REVIEW: Grandma

6 09 2015

GrandmaPaul Weitz’s “Grandma” gets underway once teenaged Sage (Julia Garner) shows up to humbly solicit funds for an abortion from Lily Tomlin’s Elle Reid, her estranged grandmother.  While Sage might be necessary to kickstart the story, there is no doubt the titular character really drives the engine of this compact road trip.  The journey is for Sage, but it is about Elle.

Weitz wrote the role of Elle for Tomlin, and the part fits like a glove.  Among the many traits of this multifaceted character, Tomlin gets to play up two qualities present in her most memorable performances: intelligence and idiosyncrasy.  Elle is a poet who peaked professionally in the ’60s and never quite found her footing again, scrapping together income to stay afloat from teaching and lecturing.

Now, widowed and still grieving the loss of her beloved partner Violet, the kooky Elle is even more stuck in the past than ever before.  She cuts up her credit cards for fun and tosses around the phrase “pod person” as if “Invasion of the Body Snatchers” were as recognizable a cultural touchstone as “X-Men.”  Sage needs the most immediate help to procure her procedure, to be sure, but Elle also requires an attitude adjustment of her own.

As she drives her vintage car around town to solicit funds – and giving Sage a boot camp in Second Wave feminism in the process – Elle has to confront the pains of her past and decide the face of her future.  Decades-old layers of resentment frequently lead to some acerbic interactions, especially with her own daughter Judy (Marcia Gay Harden).  But the brilliance of Tomlin’s performance is that she never loses track of Elle’s raw emotion or her beating heart; she and Weitz nail the balance between sardonic and sincere.  The voyage with Elle proves all too short (only 79 minutes?!), though each moment along the way feels poignant and completely fulfilling.  B+3stars

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REVIEW: Palo Alto

26 08 2014

Palo AltoAt a high school party indistinguishable from any other, Emma Roberts’ April has a conversation of unusual candor with Jack Kilmer’s Teddy.  Though she acts confidently in front of others, putting on airs to impress her peers and returning volleys from flirtatious soccer coach Mr. B (James Franco), she’s sheepish and restless.  He, on the other hand, is a misunderstood rebel drifting from disaster to disaster but somehow retains an impeccable sense of self-worth.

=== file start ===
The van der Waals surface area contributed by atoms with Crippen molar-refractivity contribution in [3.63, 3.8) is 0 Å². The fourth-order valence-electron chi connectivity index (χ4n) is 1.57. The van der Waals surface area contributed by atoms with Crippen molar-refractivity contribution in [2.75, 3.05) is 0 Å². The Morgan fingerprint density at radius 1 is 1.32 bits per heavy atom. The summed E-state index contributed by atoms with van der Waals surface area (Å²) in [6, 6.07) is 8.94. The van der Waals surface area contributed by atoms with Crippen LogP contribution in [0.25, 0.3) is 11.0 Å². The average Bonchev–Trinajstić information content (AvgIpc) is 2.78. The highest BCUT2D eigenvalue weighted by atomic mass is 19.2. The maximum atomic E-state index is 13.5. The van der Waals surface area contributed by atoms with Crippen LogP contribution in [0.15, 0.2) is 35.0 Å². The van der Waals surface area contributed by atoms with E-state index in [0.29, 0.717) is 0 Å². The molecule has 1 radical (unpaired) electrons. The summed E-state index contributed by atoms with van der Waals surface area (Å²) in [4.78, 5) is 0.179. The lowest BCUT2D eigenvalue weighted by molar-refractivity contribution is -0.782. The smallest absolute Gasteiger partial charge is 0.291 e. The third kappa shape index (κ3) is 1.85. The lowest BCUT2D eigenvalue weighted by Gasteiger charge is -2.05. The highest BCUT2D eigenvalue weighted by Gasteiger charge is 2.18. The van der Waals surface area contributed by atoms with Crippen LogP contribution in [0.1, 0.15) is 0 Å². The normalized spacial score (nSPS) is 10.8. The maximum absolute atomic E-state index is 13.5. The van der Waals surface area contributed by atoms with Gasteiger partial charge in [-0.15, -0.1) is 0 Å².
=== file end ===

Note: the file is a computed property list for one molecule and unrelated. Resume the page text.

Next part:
All the stars appear to be aligning for them to take their connection to the next level; however, a communication breakdown as well as a few stray glances lead to misinterpreted gestures.  This party at the beginning of “Palo Alto” sets April and Teddy on separate courses, each taking them increasingly further away from converting the potential energy from that evening into a kinetic spark.

They wander aimlessly towards dissatisfaction and frustration, but they do so with an eerie sense of knowledge that each further step is to their deteriment.  April and Teddy are not quite sure what they seek, though it seems impossible to attain.  This indescribable yet palpable disparity between reach and grasp that makes “Palo Alto” such a searing film about being lost in the mess that is high school.

Though it’s tempting to write off these feelings as “teen angst,” first-time director Gia Coppola treats April and Teddy’s self-estrangement as a very adult matter.  With such a seriousness, “Palo Alto” comes off as a film more in the mold of domestic drama “Little Children” than YA weepie “The Perks of Being a Wallflower.”  Coppola treats the longing glances of high school students with empathetic solidarity, not with derision or patronization.

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REVIEW: The Fault in Our Stars

5 06 2014

Quite often nowadays, I carry a small notepad with me when I go to see movies.  Unfortunately, I often find myself writing my review mentally as I watch the film, and I hate letting the perfect phrase slip out of my mind to never be recovered again.  I usually jot down enough phrases to fill a small page and can usually tease out the basic structure of my review.

With “The Fault in Our Stars,” however, I found that I had only written one small observation.  It was not some particularly insightful comment but merely a note of a particularly well-employed song by M83  (click to listen, but I won’t spoil the name for those yet to see the film) with the word “YES” written in all caps next to it.  I could say the same word, more or less, for the whole movie.

Those who found themselves moved by John Green’s poignant novel about a romance between two teenagers that want to be identified by something other than their cancer diagnoses will be pleased by this adaptation.  The script, nimbly adapted by the writers behind “(500) Days of Summer,” keeps the feel of the story and characters carefully in tact while also streamlining them to better suit the medium of film.  In some ways, the movie is actually an improved narrative as it excises any moment that doesn’t directly advance the relationship between the two main characters.

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